Diabetes mellitus is a condition that can affect dogs and cats as well as humans. Although diabetes can’t be cured, it can be managed very successfully. There are certain risk factors that can increase the chances of a pet getting diabetes, so it’s important to be familiar with them and keep an eye out.
Risk Factors of Diabetes in Dogs
- Age (dogs that are 5 years old or older)
- Being unspayed for females dogs
- Breeds that appear predisposed to diabetes:
- Australian Terrier
- Bichon Frise
- Cairn Terrier
- Fox Terrier
- Lhasa Apsos
- Miniature Poodles
- Miniature Schnauzer
- Toy poodles
- Yorkshire Terriers.
If your dog has one or more of these risk factors, ask your veterinarian about diabetes testing.
Risk Factors of Diabetes in Cats
- Being neutered
- Physical inactivity
- Breeds (cats that are older than five years) that appear predisposed to diabetes:
- Burmese cats
If your cat has one or more of these risk factors, ask your veterinarian about diabetes testing.
Signs of Diabetes in Cats and Dogs
Fatigue or Weakness
- Sleeping more than usual
- Acting sluggish or less playful
- Appearing sick or not feeling well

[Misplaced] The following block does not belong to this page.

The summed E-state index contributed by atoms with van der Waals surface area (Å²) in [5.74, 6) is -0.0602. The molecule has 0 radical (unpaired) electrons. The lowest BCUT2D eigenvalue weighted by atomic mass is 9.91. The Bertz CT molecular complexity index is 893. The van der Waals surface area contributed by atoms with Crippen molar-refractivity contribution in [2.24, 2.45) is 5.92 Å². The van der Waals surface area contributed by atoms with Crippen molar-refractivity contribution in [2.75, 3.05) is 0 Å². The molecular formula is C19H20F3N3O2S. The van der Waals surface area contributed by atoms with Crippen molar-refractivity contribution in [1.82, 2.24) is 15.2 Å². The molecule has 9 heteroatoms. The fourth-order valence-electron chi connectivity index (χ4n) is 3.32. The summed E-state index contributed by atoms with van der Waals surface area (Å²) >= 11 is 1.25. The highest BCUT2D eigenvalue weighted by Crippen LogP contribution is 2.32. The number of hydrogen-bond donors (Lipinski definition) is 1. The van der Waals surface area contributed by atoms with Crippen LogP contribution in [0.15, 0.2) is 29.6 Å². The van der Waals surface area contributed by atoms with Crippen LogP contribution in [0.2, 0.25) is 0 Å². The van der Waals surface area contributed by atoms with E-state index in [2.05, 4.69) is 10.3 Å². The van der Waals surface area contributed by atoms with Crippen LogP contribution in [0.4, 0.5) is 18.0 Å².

- Poor body or coat condition
- Asking to go out more
- Having accidents in the house
- Litter box requires more frequent changing
- Drinking water out of the faucet or toilet
- Water bowl requires more frequent refilling
Weight Loss Despite Increased Appetite
- Eating more but losing or not gaining weight
If your pet is diagnosed with diabetes, don’t panic. With good veterinary support and a glucose monitor, you should be able to provide the right care for your pet and ensure you both many more happy years together.
- Nelson RW. Canine diabetes mellitus. In Ettinger SJ, Feldman EC, eds. Textbook of veterinary internal medicine, 7th ed. St. Louis: Saunders-Elsevier; 2010; 1782-1796.
- Reusch, C. Feline diabetes mellitus. In Ettinger SJ, Feldman EC, eds. Textbook of veterinary internal medicine, 7th ed. St. Louis: Saunders-Elsevier; 2010: 1796-1816.